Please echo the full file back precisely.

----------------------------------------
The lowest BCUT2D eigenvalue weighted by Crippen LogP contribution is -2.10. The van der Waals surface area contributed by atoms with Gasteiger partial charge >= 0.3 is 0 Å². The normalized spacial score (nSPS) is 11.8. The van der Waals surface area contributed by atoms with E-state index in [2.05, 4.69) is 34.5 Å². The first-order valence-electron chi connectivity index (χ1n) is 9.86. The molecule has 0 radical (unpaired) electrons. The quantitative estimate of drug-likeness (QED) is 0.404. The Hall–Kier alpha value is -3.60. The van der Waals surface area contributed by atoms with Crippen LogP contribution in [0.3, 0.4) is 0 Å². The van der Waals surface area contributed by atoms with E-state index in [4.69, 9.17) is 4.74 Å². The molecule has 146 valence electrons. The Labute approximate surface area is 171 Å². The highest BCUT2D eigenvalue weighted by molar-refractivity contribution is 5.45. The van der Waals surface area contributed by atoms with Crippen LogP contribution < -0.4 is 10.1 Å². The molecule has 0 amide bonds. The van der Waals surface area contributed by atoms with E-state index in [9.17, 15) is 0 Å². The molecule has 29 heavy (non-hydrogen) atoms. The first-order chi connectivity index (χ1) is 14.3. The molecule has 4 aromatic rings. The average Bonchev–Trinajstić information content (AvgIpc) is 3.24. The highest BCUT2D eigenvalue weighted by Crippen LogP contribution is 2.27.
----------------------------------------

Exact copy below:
The lowest BCUT2D eigenvalue weighted by Crippen LogP contribution is -2.10. The van der Waals surface area contributed by atoms with Gasteiger partial charge >= 0.3 is 0 Å². The normalized spacial score (nSPS) is 11.8. The van der Waals surface area contributed by atoms with E-state index in [2.05, 4.69) is 34.5 Å². The first-order valence-electron chi connectivity index (χ1n) is 9.86. The molecule has 0 radical (unpaired) electrons. The quantitative estimate of drug-likeness (QED) is 0.404. The Hall–Kier alpha value is -3.60. The van der Waals surface area contributed by atoms with Crippen LogP contribution in [0.3, 0.4) is 0 Å². The van der Waals surface area contributed by atoms with E-state index in [4.69, 9.17) is 4.74 Å². The molecule has 146 valence electrons. The Labute approximate surface area is 171 Å². The highest BCUT2D eigenvalue weighted by molar-refractivity contribution is 5.45. The van der Waals surface area contributed by atoms with Crippen LogP contribution < -0.4 is 10.1 Å². The molecule has 0 amide bonds. The van der Waals surface area contributed by atoms with E-state index in [9.17, 15) is 0 Å². The molecule has 29 heavy (non-hydrogen) atoms. The first-order chi connectivity index (χ1) is 14.3. The molecule has 4 aromatic rings. The average Bonchev–Trinajstić information content (AvgIpc) is 3.24. The highest BCUT2D eigenvalue weighted by Crippen LogP contribution is 2.27.